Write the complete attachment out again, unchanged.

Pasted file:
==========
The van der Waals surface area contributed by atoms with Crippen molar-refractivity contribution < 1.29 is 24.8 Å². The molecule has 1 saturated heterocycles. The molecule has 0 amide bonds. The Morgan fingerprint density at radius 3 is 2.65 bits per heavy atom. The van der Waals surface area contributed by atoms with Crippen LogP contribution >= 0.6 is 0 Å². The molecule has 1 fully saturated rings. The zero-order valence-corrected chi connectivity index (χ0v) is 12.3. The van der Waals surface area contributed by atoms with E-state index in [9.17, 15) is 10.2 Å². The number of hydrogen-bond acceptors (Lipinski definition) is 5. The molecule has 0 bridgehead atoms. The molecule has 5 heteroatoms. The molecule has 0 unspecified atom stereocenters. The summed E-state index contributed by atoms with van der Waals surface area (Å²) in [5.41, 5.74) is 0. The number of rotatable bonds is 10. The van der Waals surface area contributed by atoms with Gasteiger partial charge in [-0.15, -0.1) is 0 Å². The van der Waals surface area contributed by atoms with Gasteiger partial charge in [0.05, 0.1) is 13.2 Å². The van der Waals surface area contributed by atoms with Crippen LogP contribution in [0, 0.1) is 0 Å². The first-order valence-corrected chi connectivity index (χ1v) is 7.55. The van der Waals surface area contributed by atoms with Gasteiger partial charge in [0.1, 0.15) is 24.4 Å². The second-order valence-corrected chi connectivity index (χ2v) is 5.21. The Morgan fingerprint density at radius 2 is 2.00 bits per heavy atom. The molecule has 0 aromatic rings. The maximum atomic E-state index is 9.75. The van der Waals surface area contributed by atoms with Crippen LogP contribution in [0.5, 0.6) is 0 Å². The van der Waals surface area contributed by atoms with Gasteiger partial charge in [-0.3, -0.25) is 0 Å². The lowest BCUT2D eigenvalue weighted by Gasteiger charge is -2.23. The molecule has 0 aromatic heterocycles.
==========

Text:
The van der Waals surface area contributed by atoms with Crippen molar-refractivity contribution < 1.29 is 24.8 Å². The molecule has 1 saturated heterocycles. The molecule has 0 amide bonds. The Morgan fingerprint density at radius 3 is 2.65 bits per heavy atom. The van der Waals surface area contributed by atoms with Crippen LogP contribution >= 0.6 is 0 Å². The molecule has 1 fully saturated rings. The zero-order valence-corrected chi connectivity index (χ0v) is 12.3. The van der Waals surface area contributed by atoms with E-state index in [9.17, 15) is 10.2 Å². The number of hydrogen-bond acceptors (Lipinski definition) is 5. The molecule has 0 bridgehead atoms. The molecule has 5 heteroatoms. The molecule has 0 unspecified atom stereocenters. The summed E-state index contributed by atoms with van der Waals surface area (Å²) in [5.41, 5.74) is 0. The number of rotatable bonds is 10. The van der Waals surface area contributed by atoms with Gasteiger partial charge in [-0.15, -0.1) is 0 Å². The van der Waals surface area contributed by atoms with Gasteiger partial charge in [0.05, 0.1) is 13.2 Å². The van der Waals surface area contributed by atoms with Crippen LogP contribution in [0, 0.1) is 0 Å². The first-order valence-corrected chi connectivity index (χ1v) is 7.55. The van der Waals surface area contributed by atoms with Gasteiger partial charge in [0.1, 0.15) is 24.4 Å². The second-order valence-corrected chi connectivity index (χ2v) is 5.21. The Morgan fingerprint density at radius 2 is 2.00 bits per heavy atom. The molecule has 0 aromatic rings. The maximum atomic E-state index is 9.75. The van der Waals surface area contributed by atoms with Crippen LogP contribution in [0.5, 0.6) is 0 Å². The van der Waals surface area contributed by atoms with Gasteiger partial charge in [-0.3, -0.25) is 0 Å². The lowest BCUT2D eigenvalue weighted by Gasteiger charge is -2.23. The molecule has 0 aromatic heterocycles.